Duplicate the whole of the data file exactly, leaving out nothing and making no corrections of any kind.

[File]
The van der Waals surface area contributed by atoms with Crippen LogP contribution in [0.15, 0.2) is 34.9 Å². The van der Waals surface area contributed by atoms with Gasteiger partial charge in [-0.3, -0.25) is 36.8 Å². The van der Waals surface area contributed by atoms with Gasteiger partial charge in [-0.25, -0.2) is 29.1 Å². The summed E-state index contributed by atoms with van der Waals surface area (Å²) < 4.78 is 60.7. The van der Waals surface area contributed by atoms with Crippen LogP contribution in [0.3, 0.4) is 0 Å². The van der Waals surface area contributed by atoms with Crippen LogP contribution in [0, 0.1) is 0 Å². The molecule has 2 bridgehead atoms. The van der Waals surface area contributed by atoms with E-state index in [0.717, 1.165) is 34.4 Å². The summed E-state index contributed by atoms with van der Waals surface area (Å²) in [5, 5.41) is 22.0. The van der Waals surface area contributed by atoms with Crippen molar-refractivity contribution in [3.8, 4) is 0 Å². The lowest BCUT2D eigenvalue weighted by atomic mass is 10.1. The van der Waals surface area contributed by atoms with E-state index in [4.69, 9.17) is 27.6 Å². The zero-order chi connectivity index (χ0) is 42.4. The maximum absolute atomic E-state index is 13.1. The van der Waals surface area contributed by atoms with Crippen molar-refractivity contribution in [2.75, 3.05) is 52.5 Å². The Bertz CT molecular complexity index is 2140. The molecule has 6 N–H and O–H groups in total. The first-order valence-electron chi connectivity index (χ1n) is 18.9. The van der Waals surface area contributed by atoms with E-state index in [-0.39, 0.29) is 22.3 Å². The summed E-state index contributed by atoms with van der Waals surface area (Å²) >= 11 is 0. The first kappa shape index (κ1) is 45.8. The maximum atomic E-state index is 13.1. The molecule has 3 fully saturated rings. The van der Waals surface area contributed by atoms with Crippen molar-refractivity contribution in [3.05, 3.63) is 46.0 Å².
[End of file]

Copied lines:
The van der Waals surface area contributed by atoms with Crippen LogP contribution in [0.15, 0.2) is 34.9 Å². The van der Waals surface area contributed by atoms with Gasteiger partial charge in [-0.3, -0.25) is 36.8 Å². The van der Waals surface area contributed by atoms with Gasteiger partial charge in [-0.25, -0.2) is 29.1 Å². The summed E-state index contributed by atoms with van der Waals surface area (Å²) < 4.78 is 60.7. The van der Waals surface area contributed by atoms with Crippen LogP contribution in [0.3, 0.4) is 0 Å². The van der Waals surface area contributed by atoms with Crippen LogP contribution in [0, 0.1) is 0 Å². The molecule has 2 bridgehead atoms. The van der Waals surface area contributed by atoms with E-state index in [0.717, 1.165) is 34.4 Å². The summed E-state index contributed by atoms with van der Waals surface area (Å²) in [5, 5.41) is 22.0. The van der Waals surface area contributed by atoms with Crippen molar-refractivity contribution in [3.8, 4) is 0 Å². The lowest BCUT2D eigenvalue weighted by atomic mass is 10.1. The van der Waals surface area contributed by atoms with E-state index in [4.69, 9.17) is 27.6 Å². The zero-order chi connectivity index (χ0) is 42.4. The maximum absolute atomic E-state index is 13.1. The van der Waals surface area contributed by atoms with Crippen molar-refractivity contribution in [2.75, 3.05) is 52.5 Å². The Bertz CT molecular complexity index is 2140. The molecule has 6 N–H and O–H groups in total. The first-order valence-electron chi connectivity index (χ1n) is 18.9. The van der Waals surface area contributed by atoms with E-state index in [-0.39, 0.29) is 22.3 Å². The summed E-state index contributed by atoms with van der Waals surface area (Å²) >= 11 is 0. The first kappa shape index (κ1) is 45.8. The maximum atomic E-state index is 13.1. The molecule has 3 fully saturated rings. The van der Waals surface area contributed by atoms with Crippen molar-refractivity contribution in [3.05, 3.63) is 46.0 Å².